Books on the Garden City tradition are two a penny, and this slimmish volume looks like another one. At first I wondered why two historians of science had written the book at all. They fall for the old story that Ebenezer Howard wanted to found an isolated, "utopian" community rather than one piece in an efficient, regional system united by rapid transit. Some of Robert Kargon and Arthur Molella's case studies are new and even surprising, but their understanding of the world context of their "techno-cities" is superficial. Their historical techniques are no example to other scholars, especially when they lift so many primary quotations from secondary works without reading or even checking the originals.
However, there is much more to this book than meets the eye. Thanks to the internet, I discovered that it was inspired by a powerful Howardian figure, Jerome H. Lemolson (1923-97), America's most prolific inventor since Edison. Lemolson was unknown to me, but that was my loss. Anyone who meets his future wife on the Staten Island ferry is a friend of mine. Molella is director of the Lemolson Center at the Smithsonian Institution, while Kargon has written a biography of Robert A. Millikan (1868-1953), the experimental physicist, Nobel laureate and president of Caltech from 1921 to 1945. These are big, big people.
Now things start to get interesting. The authors have two main interests. The first is the role of great or powerful men in shaping new technology, communities and ultimately the world. Mussolini and his industrialist supporters figure here, as does (believe it or not) Hermann Goering of steelworks fame. Adriano Olivetti, boss of the typewriter company at Ivrea and a non-fascist, is the most sympathetic of these people, becoming a leading Italian planner after the war. Henry Ford, happily, is passed over in silence.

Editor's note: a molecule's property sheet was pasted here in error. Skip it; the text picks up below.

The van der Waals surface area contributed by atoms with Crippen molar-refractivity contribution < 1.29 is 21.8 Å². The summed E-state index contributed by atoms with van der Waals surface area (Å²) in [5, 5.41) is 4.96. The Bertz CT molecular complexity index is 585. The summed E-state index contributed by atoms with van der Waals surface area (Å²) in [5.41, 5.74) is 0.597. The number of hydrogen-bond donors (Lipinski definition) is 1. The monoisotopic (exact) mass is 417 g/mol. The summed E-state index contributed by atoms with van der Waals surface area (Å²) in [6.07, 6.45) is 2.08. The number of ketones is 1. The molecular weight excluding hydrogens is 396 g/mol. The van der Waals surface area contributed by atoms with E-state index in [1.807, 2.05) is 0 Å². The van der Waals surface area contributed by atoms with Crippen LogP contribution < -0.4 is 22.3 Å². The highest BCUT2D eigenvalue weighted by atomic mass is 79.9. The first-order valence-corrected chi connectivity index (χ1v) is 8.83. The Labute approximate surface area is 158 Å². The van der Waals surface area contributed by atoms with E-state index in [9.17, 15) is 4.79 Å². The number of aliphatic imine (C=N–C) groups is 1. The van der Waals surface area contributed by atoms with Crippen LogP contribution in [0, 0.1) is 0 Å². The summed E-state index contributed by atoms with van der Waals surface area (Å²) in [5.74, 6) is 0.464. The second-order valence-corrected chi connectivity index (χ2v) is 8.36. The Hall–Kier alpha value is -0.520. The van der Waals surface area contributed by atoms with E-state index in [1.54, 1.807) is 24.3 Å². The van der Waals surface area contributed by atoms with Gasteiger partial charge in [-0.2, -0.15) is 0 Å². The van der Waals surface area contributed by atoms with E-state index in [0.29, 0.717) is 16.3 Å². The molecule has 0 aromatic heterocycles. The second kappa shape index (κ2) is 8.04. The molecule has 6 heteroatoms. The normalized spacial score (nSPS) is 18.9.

The second is the American tradition of high-tech settlements, which ends here in the New Urbanism but passes through Norris, Tennessee, Oak Ridge and (again believe it or not) the planned town of Celebration, Florida and earlier Disney initiatives. German planners and conservationists have never forgiven me for telling the annual meeting of the influential Die alte Stadt that the Anaheim Disneyland of 1955 promoted both the past and the future of American society in a planned "city", but this book says it much better than I did in my stumbling German. They would not talk to me after the lecture, dismissing it as ironisch, and I had to leave the conference early and in disgrace. But film fans have seen it all in The War of the Worlds (1953) whose hero professor had worked at Oak Ridge, by implication on the first atomic bomb. (Not that he could stop the Martians, though.)
The authors do not overplay their hand. The golden age of their "techno-cities" is the 1930s and 1940s, when they seemed to offer the answer to the Depression, and then drove the war effort forward. After 1945, techno-cities were absorbed in a broader planning and economic policy, and the British and French New Towns do not figure strongly here. Instead, the authors concentrate on the combined strength of community and technology in the United States, stressing the continuing influence of the town-country ideal but telling a powerful American story rather than a European fable.
A fascinating, original book.
Invented Edens: Techno-Cities of the 20th Century
By Robert H. Kargon and Arthur P. Molella. The MIT Press, 208pp, £16.95. ISBN 9780262113205. Published 26 September 2008